I agree that executions of those who have committed murder is moral. And the reasons to hesitate to use execution are mostly about the degree of certainty we can obtain in the convictions. But I disagree with your approach to justifying executions.
Murderers are not humans.
I disagree with this statement. And I don't believe it is Objectivism's approach to this issue. The reason it can be moral to execute a person is that they have lost their right to their life when they become a murder.
What characterizes them [murders] is their hate against human beings, which is in itself sufficient proof that they are not humans; for feelings, as philosopher Ayn Rand taught us, are not tools to obtain knowledge.
Psychologically, there are many people with very low self-esteem who project their self-hatred onto others - even onto the very idea of humans. There are countless people who hate against human beings but never commit murder. To "hate against human beings" is not in itself sufficient (or necessary) proof that they are not humans.
It is true that feelings (emotions) are not tools of cognition, but they are evidence of inner workings in our minds, and they are positive experiences to be sought or negative ones to be avoided and we should nearly always pay attention to our feelings and emotions rather than to be blind to them. And they are part of being human (a very good part when one follows the practices resulting in good self-esteem).
The foundation and the means to obtain the human condition, is the faculty of reason. Hence, to state that murderers are not human beings in the proper sense of the term is the logical consequence of Ayn Rand’s teachings.
Actually, people can be irrational and not be murders. People can be irrational and still be human. There is a confusion here on the use the word "reason" in the phrase "faculty of reason." Man's faculty of reason is a faculty whereby individuals exercise their choice to be reasonable or to be unreasonable in a given instance. That is, a person choosing to be irrational, or unreasonable, is exercising their faculty of reason - just in the wrong way. Rand says, "Man’s essential characteristic is his rational faculty," and that it must be exercised by choice. And that there is no guarantee that a man will get all things right.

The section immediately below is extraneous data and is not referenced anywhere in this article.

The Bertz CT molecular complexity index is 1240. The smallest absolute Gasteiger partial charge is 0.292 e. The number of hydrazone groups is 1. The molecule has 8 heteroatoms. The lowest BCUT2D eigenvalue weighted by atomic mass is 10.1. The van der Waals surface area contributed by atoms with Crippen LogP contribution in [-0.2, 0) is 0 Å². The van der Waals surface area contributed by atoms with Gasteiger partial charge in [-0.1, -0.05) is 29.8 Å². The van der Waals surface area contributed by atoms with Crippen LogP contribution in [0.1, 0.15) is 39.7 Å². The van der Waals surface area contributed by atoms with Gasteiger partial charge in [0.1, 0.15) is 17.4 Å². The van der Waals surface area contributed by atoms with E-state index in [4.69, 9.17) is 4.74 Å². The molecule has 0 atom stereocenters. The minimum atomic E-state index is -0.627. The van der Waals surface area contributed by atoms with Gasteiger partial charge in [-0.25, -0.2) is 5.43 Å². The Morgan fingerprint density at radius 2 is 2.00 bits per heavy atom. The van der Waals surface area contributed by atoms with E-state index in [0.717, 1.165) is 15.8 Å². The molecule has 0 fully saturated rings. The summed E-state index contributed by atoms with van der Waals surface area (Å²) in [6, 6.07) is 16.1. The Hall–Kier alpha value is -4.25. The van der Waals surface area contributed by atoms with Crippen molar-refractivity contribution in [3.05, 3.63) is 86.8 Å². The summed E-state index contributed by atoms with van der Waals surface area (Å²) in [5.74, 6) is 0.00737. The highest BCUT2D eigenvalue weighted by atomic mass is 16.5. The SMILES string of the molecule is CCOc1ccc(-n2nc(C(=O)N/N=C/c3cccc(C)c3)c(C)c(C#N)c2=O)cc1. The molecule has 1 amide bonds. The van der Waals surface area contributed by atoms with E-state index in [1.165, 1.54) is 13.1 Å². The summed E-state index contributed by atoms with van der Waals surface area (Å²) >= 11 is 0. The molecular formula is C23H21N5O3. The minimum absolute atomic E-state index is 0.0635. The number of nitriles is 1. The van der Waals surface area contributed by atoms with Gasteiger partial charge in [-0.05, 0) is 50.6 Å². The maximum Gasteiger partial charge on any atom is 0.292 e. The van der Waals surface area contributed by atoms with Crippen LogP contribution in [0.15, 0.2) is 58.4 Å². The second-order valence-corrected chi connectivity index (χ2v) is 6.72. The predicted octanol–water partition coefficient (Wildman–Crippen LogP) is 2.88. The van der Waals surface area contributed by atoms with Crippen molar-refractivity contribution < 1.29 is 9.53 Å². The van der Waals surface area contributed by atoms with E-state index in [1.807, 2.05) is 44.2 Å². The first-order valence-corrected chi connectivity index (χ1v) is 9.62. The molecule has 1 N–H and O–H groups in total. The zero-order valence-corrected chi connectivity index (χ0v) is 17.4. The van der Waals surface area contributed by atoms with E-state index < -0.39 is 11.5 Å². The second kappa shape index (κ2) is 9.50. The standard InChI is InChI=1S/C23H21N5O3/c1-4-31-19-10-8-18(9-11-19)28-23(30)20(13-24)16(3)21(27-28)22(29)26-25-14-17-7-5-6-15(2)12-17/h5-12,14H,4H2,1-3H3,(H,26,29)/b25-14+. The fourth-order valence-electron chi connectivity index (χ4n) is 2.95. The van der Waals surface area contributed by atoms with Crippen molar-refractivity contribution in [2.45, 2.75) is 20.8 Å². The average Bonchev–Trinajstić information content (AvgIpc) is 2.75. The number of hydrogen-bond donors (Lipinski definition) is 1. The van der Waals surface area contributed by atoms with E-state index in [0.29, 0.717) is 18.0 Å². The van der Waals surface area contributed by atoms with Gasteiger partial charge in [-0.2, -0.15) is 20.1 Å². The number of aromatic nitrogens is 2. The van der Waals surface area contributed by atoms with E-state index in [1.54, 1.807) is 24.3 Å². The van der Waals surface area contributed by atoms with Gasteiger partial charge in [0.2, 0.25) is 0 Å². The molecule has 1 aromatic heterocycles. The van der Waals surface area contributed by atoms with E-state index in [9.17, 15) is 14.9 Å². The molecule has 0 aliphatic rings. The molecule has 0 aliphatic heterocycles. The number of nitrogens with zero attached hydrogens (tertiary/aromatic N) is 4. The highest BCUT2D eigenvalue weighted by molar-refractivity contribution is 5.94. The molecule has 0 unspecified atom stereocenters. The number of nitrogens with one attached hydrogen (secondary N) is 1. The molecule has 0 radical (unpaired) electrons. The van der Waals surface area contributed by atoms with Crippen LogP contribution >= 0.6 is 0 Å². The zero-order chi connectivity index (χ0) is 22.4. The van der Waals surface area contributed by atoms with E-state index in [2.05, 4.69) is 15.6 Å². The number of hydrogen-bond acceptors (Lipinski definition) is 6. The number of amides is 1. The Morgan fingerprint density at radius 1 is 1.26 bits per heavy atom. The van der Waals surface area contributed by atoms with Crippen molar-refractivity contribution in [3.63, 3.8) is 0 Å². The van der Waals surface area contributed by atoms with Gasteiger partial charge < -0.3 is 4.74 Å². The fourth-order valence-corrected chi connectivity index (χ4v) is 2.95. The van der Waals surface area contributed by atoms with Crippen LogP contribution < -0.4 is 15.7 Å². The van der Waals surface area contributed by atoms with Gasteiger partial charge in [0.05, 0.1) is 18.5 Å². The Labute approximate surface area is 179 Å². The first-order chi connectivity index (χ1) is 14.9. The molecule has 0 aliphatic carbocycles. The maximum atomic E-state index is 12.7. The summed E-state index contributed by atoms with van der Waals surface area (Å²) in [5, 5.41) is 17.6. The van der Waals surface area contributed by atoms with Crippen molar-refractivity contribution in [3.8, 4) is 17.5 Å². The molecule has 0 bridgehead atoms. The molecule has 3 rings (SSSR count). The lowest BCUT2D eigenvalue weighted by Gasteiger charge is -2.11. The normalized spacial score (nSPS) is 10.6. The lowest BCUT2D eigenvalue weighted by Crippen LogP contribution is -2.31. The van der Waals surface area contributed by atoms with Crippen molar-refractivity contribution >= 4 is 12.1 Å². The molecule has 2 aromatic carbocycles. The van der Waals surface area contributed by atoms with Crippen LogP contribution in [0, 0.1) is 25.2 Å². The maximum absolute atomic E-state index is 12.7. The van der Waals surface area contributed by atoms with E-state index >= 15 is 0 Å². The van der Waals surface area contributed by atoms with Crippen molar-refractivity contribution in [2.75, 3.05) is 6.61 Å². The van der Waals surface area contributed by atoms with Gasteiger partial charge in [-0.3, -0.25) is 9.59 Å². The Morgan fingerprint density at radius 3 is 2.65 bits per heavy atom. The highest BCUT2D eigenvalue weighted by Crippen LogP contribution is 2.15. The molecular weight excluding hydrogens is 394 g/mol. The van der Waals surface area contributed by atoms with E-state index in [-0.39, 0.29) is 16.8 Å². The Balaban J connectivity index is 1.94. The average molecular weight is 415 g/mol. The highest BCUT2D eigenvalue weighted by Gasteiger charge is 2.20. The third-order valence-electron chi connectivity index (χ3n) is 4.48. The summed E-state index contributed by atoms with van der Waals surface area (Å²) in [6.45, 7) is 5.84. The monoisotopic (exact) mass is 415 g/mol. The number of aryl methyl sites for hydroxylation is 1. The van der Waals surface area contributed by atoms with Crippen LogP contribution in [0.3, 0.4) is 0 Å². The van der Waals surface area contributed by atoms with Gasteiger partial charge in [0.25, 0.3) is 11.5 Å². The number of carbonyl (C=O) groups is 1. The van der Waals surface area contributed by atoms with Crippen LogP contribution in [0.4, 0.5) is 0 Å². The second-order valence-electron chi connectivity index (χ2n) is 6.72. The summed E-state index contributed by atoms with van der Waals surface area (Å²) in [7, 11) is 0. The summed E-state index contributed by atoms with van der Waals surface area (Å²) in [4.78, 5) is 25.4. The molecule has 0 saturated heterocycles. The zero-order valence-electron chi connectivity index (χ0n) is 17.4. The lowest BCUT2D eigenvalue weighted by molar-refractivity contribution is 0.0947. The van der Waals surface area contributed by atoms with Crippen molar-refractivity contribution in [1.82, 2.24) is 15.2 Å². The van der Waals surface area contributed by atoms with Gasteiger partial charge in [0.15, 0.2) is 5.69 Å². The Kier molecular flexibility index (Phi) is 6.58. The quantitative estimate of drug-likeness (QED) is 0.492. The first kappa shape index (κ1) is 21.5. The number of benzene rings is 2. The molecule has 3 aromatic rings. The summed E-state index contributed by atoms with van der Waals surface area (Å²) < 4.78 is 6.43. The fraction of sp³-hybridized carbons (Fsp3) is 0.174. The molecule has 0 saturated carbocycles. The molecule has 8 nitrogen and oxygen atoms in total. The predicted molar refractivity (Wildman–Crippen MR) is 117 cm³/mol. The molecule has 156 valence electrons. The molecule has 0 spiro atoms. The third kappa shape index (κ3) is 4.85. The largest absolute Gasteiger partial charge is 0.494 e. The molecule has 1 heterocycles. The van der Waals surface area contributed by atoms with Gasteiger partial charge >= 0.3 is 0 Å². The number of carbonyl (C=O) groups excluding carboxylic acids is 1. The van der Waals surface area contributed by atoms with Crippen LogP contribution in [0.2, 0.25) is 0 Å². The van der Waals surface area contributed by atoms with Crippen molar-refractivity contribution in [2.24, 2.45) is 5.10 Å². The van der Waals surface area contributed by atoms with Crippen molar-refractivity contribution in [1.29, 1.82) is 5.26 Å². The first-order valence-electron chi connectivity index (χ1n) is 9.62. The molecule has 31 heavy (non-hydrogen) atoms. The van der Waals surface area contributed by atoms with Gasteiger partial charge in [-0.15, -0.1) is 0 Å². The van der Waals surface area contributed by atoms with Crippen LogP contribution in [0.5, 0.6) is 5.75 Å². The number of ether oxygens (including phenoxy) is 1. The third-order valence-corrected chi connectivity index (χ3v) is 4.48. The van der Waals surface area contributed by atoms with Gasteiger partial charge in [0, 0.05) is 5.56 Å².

A murder is a human being that has violated another's right to life. No one can violate another's right to life without stepping totally away from their own right to their own life. That is why it is not immoral to execute a murder - because they have volutarily relinquised the right to their life when they committed a murder.
People are responsible for not violating others' rights - someone might kill in burst of drunken rage, but they are the ones who chose to get drunk and they are ones who chose to act on that rage and they are one who violated someones right to life. The drunken rage can be an explanation, but never a moral justification.
Their brain may have developed up to the level where the faculty of reason starts to operate, but they rejected it before it reached its full extent or, else, they alienated the minimum of reason that their brain was able to retain from its original function of providing the correct sustenance for a life proper to a human being.
Nothing in neurophysiology sustains that assertion that a murder necessarily has a different brain, or that the difference in the brain was due to rejecting reason or that they now have the brain of a non-human animal. Is it possible that you meant to use the word "mind" and not "brain"?
The term of murderer is not limited to the physical act of the murder itself, i.e. the actual execution of a maliciously premeditated killing, but refers also to hate mongers, religious, political and military propagandists who seek to promote hatred and prejudice against another group or those who do not follow their same beliefs, wishes and aims.
That completely changes the definition of murder. And it totally rejects Ayn Rand's view of individual rights in which it required an act of initiating physical force against another, threats of physical force against another, fraud or theft to violate a right. You are now advocating a kind of censorship where you are making some ideas or speech criminal offenses and that isn't even near Objectivism. Rand was quite clear that an act was required to violate the rights of another and that the only acts capable of doing that were those that took away choice and that those only included intiation of force, fraud, or theft fit that bill.